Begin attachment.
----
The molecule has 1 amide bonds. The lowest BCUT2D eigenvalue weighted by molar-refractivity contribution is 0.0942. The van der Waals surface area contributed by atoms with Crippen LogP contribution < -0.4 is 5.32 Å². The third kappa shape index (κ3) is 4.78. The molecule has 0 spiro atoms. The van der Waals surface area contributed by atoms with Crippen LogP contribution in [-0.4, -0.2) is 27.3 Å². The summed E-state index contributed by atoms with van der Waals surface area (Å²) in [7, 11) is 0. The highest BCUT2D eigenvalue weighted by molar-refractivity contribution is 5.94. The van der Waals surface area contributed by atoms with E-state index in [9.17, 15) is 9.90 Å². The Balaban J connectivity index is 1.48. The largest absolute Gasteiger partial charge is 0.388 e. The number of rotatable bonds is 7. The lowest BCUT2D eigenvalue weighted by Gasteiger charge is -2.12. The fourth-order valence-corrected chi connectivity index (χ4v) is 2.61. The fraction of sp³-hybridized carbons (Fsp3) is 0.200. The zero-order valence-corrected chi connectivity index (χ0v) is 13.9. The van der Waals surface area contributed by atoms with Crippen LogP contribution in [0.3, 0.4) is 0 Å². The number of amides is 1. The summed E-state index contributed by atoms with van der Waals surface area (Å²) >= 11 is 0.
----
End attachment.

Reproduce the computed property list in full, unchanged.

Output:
The molecule has 1 amide bonds. The lowest BCUT2D eigenvalue weighted by molar-refractivity contribution is 0.0942. The van der Waals surface area contributed by atoms with Crippen LogP contribution < -0.4 is 5.32 Å². The third kappa shape index (κ3) is 4.78. The molecule has 0 spiro atoms. The van der Waals surface area contributed by atoms with Crippen LogP contribution in [-0.4, -0.2) is 27.3 Å². The summed E-state index contributed by atoms with van der Waals surface area (Å²) in [7, 11) is 0. The highest BCUT2D eigenvalue weighted by molar-refractivity contribution is 5.94. The van der Waals surface area contributed by atoms with E-state index in [9.17, 15) is 9.90 Å². The Balaban J connectivity index is 1.48. The largest absolute Gasteiger partial charge is 0.388 e. The number of rotatable bonds is 7. The lowest BCUT2D eigenvalue weighted by Gasteiger charge is -2.12. The fourth-order valence-corrected chi connectivity index (χ4v) is 2.61. The fraction of sp³-hybridized carbons (Fsp3) is 0.200. The zero-order valence-corrected chi connectivity index (χ0v) is 13.9. The van der Waals surface area contributed by atoms with Crippen LogP contribution in [0.3, 0.4) is 0 Å². The number of amides is 1. The summed E-state index contributed by atoms with van der Waals surface area (Å²) >= 11 is 0.